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Take a Closer Look into Powerboating at Soundings Online

A buyer's guide to intelligent design

All boats involve trade-offs - knowing what they are will help you make an informed decision

A heavier, deep-deadrise boat will be less reactive to wave action, but a lighter boat will be more efficient.During more than 20 years spent testing and evaluating boats, a number of observations consistently emerge as I conduct dockside inspections and sea trials. Let's have a look at what I've observed in three key areas: ride vs. efficiency, seaworthiness vs. space and visibility at the helm.

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A fond return to bright Maine waters

Here's a look at four projects that were in various stages of completion when we first wrote about them

Peter Kass built this plank-on-frame John's Bay 24 for himself, and he uses it with his wife and daughter to tend lobster traps.Spending a week last October on Peaks Island, Maine, proved eventful on two counts. First, I was there with my family for some quality time. Big mistake. We got there on Sunday, and by Monday morning my wife, Sarah, was asking when could we move to this charming but isolated and breathtakingly priced Eden - and we're going back next summer. So much for the wisdom of combining business and pleasure.



Back Cove: a study in resin infusion

The Maine builder produces boats with excellent structural integrity and a finish that looks hand-laid

North End Composites builds Back Cove's three models - a 30 (shown here), a 33 and a 37.In 1994, the owner of Maine-based Sabre Yachts acquired North End Marine, a big player in making marine molds and fiberglass parts at its plant in Rockland, Maine. Now called North End Composites, the company produces hulls and decks for Sabre's larger sail- and powerboats in its 240,000-square-foot facility. It also builds powerboats from 30 to 37 feet for its Back Cove Yachts division.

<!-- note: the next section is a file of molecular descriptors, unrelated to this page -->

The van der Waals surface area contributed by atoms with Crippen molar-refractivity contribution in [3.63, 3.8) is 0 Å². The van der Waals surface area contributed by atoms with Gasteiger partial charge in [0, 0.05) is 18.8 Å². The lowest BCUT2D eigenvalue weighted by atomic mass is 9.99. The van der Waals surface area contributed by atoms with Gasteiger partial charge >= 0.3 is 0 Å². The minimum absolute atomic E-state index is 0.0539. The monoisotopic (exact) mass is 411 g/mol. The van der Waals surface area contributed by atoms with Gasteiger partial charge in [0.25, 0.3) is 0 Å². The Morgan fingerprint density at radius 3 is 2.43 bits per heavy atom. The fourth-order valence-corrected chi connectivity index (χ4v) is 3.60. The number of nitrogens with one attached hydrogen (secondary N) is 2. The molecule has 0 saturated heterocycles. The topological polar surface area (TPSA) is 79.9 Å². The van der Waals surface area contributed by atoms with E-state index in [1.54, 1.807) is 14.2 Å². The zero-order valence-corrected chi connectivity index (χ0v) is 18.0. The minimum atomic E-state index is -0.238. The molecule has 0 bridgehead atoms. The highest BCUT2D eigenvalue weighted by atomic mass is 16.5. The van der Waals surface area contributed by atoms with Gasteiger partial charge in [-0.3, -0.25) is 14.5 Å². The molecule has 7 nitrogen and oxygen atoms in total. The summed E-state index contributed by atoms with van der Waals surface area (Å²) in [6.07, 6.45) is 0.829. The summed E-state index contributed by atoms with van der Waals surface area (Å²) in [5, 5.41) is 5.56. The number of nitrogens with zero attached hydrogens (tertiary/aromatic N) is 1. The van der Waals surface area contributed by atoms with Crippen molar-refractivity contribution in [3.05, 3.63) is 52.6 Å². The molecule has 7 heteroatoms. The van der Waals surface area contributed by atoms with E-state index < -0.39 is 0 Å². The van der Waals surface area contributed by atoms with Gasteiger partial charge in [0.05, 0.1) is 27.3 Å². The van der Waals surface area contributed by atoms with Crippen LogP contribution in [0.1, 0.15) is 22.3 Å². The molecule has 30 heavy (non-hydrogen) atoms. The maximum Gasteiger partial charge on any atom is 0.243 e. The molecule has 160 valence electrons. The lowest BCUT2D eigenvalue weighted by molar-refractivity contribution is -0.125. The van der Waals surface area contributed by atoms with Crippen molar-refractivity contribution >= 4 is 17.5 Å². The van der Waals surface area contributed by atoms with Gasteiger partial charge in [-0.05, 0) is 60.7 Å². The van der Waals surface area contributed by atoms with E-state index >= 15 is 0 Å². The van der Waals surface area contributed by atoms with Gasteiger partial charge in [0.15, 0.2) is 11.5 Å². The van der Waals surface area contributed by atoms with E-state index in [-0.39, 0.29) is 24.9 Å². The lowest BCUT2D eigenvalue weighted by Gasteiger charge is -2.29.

Columbia: the gem of Rock Harbor

Rebuilt after a half-century of hard fishing in Cape Cod Bay, the 43-footer is ready for the next 50 years

When I was a young man in the 1960s growing up on Cape Cod, Mass., a focal point of my life each summer was the charter fishing fleet down at Rock Harbor in Orleans.

Considering that the harbor is on a little tidal creek with only enough water to float most boats for about two to three hours on either side of an 8- to 11-foot high tide, the fact that it hosts one of the biggest charter fleets on the East Coast seems improbable, to say the least.

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Good - or not-so-good - vibrations

Tracking down the source of on-board noise takes some detective work, but the reward is worth the effort

A quiet, smooth-running boat is much more enjoyable to be aboard.Next to a hard-riding hull, excessive noise and vibration are among the worst powerboat problems. Other than fans of go-fast speedsters, most skippers I know don't think more engine noise is good, and no one likes a boat that rattles and vibrates.

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